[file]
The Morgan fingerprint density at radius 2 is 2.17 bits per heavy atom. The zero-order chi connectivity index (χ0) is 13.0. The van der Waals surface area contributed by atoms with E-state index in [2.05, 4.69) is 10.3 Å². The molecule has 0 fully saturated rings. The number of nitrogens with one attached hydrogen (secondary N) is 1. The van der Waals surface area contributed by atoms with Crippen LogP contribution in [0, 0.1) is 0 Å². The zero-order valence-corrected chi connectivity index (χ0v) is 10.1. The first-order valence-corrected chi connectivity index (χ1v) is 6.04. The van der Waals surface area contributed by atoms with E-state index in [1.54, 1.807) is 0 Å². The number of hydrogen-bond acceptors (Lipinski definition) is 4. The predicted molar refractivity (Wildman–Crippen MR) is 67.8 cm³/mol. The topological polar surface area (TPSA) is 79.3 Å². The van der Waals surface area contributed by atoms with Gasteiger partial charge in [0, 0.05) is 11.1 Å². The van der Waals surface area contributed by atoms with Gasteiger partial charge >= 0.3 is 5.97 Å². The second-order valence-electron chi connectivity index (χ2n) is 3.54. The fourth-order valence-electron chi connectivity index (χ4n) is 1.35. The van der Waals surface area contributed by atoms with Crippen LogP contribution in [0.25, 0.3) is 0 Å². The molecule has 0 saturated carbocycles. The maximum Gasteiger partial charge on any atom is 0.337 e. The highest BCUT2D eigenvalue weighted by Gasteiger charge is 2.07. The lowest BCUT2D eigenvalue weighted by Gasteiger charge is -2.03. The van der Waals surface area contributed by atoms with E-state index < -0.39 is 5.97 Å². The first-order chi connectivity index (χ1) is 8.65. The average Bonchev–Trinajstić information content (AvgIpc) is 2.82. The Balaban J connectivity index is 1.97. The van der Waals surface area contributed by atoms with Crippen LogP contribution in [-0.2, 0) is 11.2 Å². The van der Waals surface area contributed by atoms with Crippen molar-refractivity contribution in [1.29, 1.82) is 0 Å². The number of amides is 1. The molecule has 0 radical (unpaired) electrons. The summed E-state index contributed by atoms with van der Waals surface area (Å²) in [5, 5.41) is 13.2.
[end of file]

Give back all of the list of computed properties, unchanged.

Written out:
The Morgan fingerprint density at radius 2 is 2.17 bits per heavy atom. The zero-order chi connectivity index (χ0) is 13.0. The van der Waals surface area contributed by atoms with E-state index in [2.05, 4.69) is 10.3 Å². The molecule has 0 fully saturated rings. The number of nitrogens with one attached hydrogen (secondary N) is 1. The van der Waals surface area contributed by atoms with Crippen LogP contribution in [0, 0.1) is 0 Å². The zero-order valence-corrected chi connectivity index (χ0v) is 10.1. The first-order valence-corrected chi connectivity index (χ1v) is 6.04. The van der Waals surface area contributed by atoms with E-state index in [1.54, 1.807) is 0 Å². The number of hydrogen-bond acceptors (Lipinski definition) is 4. The predicted molar refractivity (Wildman–Crippen MR) is 67.8 cm³/mol. The topological polar surface area (TPSA) is 79.3 Å². The van der Waals surface area contributed by atoms with Gasteiger partial charge in [0, 0.05) is 11.1 Å². The van der Waals surface area contributed by atoms with Gasteiger partial charge >= 0.3 is 5.97 Å². The second-order valence-electron chi connectivity index (χ2n) is 3.54. The fourth-order valence-electron chi connectivity index (χ4n) is 1.35. The van der Waals surface area contributed by atoms with Crippen LogP contribution in [0.25, 0.3) is 0 Å². The molecule has 0 saturated carbocycles. The maximum Gasteiger partial charge on any atom is 0.337 e. The highest BCUT2D eigenvalue weighted by Gasteiger charge is 2.07. The lowest BCUT2D eigenvalue weighted by Gasteiger charge is -2.03. The van der Waals surface area contributed by atoms with E-state index < -0.39 is 5.97 Å². The first-order chi connectivity index (χ1) is 8.65. The average Bonchev–Trinajstić information content (AvgIpc) is 2.82. The Balaban J connectivity index is 1.97. The van der Waals surface area contributed by atoms with Crippen LogP contribution in [-0.2, 0) is 11.2 Å². The van der Waals surface area contributed by atoms with Crippen molar-refractivity contribution in [1.29, 1.82) is 0 Å². The number of amides is 1. The molecule has 0 radical (unpaired) electrons. The summed E-state index contributed by atoms with van der Waals surface area (Å²) in [5, 5.41) is 13.2.